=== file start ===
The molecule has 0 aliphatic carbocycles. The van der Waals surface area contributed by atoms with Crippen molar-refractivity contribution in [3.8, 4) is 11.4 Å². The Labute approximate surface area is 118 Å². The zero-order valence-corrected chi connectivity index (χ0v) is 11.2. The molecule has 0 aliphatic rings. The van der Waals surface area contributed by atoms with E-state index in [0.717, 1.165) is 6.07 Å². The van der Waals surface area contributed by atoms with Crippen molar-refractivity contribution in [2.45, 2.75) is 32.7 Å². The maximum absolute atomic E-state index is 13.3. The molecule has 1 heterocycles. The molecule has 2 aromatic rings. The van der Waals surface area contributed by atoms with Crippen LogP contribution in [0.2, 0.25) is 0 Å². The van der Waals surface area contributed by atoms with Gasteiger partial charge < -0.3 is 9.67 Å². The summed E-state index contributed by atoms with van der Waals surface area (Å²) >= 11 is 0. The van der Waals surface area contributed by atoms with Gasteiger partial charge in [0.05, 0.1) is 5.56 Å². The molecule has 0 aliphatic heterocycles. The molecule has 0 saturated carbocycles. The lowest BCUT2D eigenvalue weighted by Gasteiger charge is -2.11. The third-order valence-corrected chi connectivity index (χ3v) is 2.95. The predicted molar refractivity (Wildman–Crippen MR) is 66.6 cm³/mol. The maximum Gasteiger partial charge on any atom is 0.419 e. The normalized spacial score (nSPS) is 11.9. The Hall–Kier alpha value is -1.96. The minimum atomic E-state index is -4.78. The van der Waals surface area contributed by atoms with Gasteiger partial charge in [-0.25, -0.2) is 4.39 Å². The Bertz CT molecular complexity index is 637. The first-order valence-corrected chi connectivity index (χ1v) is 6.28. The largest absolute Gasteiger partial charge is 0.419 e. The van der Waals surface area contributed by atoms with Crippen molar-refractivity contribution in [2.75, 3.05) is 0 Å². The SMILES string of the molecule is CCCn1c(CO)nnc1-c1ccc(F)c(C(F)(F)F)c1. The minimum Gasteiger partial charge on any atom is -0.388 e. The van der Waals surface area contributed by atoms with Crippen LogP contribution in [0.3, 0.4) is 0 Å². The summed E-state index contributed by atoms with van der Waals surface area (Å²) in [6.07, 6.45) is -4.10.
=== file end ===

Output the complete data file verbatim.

The molecule has 0 aliphatic carbocycles. The van der Waals surface area contributed by atoms with Crippen molar-refractivity contribution in [3.8, 4) is 11.4 Å². The Labute approximate surface area is 118 Å². The zero-order valence-corrected chi connectivity index (χ0v) is 11.2. The molecule has 0 aliphatic rings. The van der Waals surface area contributed by atoms with E-state index in [0.717, 1.165) is 6.07 Å². The van der Waals surface area contributed by atoms with Crippen molar-refractivity contribution in [2.45, 2.75) is 32.7 Å². The maximum absolute atomic E-state index is 13.3. The molecule has 1 heterocycles. The molecule has 2 aromatic rings. The van der Waals surface area contributed by atoms with Crippen LogP contribution in [0.2, 0.25) is 0 Å². The van der Waals surface area contributed by atoms with Gasteiger partial charge < -0.3 is 9.67 Å². The summed E-state index contributed by atoms with van der Waals surface area (Å²) >= 11 is 0. The van der Waals surface area contributed by atoms with Gasteiger partial charge in [0.05, 0.1) is 5.56 Å². The molecule has 0 aliphatic heterocycles. The molecule has 0 saturated carbocycles. The lowest BCUT2D eigenvalue weighted by Gasteiger charge is -2.11. The third-order valence-corrected chi connectivity index (χ3v) is 2.95. The predicted molar refractivity (Wildman–Crippen MR) is 66.6 cm³/mol. The maximum Gasteiger partial charge on any atom is 0.419 e. The normalized spacial score (nSPS) is 11.9. The Hall–Kier alpha value is -1.96. The minimum atomic E-state index is -4.78. The van der Waals surface area contributed by atoms with Gasteiger partial charge in [-0.25, -0.2) is 4.39 Å². The Bertz CT molecular complexity index is 637. The first-order valence-corrected chi connectivity index (χ1v) is 6.28. The largest absolute Gasteiger partial charge is 0.419 e. The van der Waals surface area contributed by atoms with Crippen molar-refractivity contribution in [2.75, 3.05) is 0 Å². The SMILES string of the molecule is CCCn1c(CO)nnc1-c1ccc(F)c(C(F)(F)F)c1. The minimum Gasteiger partial charge on any atom is -0.388 e. The van der Waals surface area contributed by atoms with Crippen LogP contribution in [0.3, 0.4) is 0 Å². The summed E-state index contributed by atoms with van der Waals surface area (Å²) in [6.07, 6.45) is -4.10.